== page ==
Dear Mr. Patriarch: Just what, exactly, did you accomplish with your life?
The seasons always bring change. And this season I know of two very patriarchal men who are quickly approaching the end of their careers.
Perhaps, as they prepare to bring their working lives to a close, these two men are taking a moment to reflect upon their experiences.
But I know that I am taking a moment to reflect upon the meaning of their life’s work, and honestly, I don’t see any. To me, it seems that these two men were dragged kicking and screaming into a feminist future, and, despite their best efforts to resist time and progress, time and progress happened anyway. And when these two men finally do turn in their keys and receive their gold watches, it is hard to know just how (and by whom) they will be missed.
I don’t think they will be.
The measure of a man is what he does with power – Plato.
On the surface these two men are very different. But scratch that surface and you find that they are essentially the same guy. And what these guys did with their power was essentially the same as well: they pursued positions of relative authority, not because they had any leadership initiative themselves, but only because they wanted to exert control. And what did they do once they got to sit in the Big Chair? Instead of initiating any kind of change, they merely worked hard to ensure that none would in fact occur.
One of these men is not overtly ideological in his dealings, but he rarely misses an opportunity to quietly say something racist or sexist under his breath. He also has a history of sexually harassing female coworkers. Despite having repeatedly gotten in trouble for this behaviour over the years, he remains utterly unreformed and totally unrepentant. And, in a patriarchal context that has yet to treat the issue of sexual harassment with the seriousness that it deserves, the punishment for this man has always been to give him a little slap on the wrist, and then to move him around to a different part of the organization. (No doubt to a department where the women might be less likely to speak up.)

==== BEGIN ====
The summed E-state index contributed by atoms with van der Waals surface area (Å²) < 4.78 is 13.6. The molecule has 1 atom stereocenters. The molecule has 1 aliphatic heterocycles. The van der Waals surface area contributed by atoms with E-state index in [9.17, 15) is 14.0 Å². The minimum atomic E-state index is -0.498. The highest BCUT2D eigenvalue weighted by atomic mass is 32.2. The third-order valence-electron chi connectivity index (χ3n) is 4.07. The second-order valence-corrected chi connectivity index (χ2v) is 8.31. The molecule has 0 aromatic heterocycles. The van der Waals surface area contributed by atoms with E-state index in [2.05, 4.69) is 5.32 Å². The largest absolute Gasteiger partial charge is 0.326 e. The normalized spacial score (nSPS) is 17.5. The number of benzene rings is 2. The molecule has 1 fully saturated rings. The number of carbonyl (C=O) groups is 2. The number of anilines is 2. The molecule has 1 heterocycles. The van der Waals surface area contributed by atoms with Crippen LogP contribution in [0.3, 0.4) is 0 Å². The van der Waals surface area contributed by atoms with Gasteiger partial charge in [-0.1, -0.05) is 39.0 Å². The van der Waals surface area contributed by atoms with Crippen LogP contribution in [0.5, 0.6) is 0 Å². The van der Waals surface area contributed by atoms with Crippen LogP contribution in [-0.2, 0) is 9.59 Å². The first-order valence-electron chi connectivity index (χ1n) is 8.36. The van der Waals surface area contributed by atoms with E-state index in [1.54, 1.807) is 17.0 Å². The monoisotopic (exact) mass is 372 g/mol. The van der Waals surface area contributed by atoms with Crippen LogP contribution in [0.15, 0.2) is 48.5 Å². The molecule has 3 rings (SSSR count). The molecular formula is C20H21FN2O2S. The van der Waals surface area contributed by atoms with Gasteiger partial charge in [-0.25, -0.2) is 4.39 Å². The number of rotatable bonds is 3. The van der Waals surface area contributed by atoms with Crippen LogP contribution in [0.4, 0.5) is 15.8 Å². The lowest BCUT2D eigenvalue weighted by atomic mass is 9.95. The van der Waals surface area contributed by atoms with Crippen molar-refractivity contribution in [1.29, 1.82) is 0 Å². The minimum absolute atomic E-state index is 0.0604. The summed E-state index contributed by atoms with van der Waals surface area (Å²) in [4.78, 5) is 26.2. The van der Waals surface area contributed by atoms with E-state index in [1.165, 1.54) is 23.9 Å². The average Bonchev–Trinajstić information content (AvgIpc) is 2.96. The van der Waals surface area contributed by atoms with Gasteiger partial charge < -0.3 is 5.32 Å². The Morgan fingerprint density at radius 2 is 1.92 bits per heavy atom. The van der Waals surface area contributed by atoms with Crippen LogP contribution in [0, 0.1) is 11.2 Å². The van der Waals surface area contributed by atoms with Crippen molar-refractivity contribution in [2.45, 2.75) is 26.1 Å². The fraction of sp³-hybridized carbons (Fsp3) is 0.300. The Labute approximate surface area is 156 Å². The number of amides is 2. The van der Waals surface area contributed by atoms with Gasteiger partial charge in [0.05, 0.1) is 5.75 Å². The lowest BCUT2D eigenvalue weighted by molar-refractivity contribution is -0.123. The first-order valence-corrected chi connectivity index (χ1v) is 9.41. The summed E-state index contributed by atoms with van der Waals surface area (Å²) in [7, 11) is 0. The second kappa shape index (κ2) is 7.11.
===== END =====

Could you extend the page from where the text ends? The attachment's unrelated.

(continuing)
The other man seems – at first – to be very different. He is overtly left-leaning and speaks continually about the power imbalances in society and the need for societal change in order to redress these issues. He takes anti-racist stances, and he strongly opposes economic inequality. (Ironically, he makes good money espousing this view – money that he does not then seem to share with others.) Another inconsistency is that for all of his preaching about the need for social liberation, he never devotes any significant energy towards issues of gender discrimination. (It is of course utterly ridiculous to claim to oppose racism and economic inequality and yet omit any meaningful attention to the status of the world’s women – who so disproportionately bear the brunt of both of these forms of oppression.) And while I have not (yet) heard any stories about this man being inappropriate toward women in the workplace, I do happen to know that he treats the women in his personal life as if they were his indentured servants.
If anyone ever needed any further evidence that we do not in fact live in a meritocracy, one need just follow these guys’ career paths. These men are not especially competent, and they are quite offensive in their dealings with women. Yet they have managed to have successful careers (i.e. make good money and attain some authority) even so. They never used their power for good. They used it only to dominate others, and to avoid doing much real work. Over the years both men became very adept at setting things up so that they would receive credit for work performed by others – usually by women.
You think the cream always rises to the top? Not this time.
Power is my mistress. I have worked too hard at her conquest to allow anyone to take her away from me. – Napoleon Bonaparte.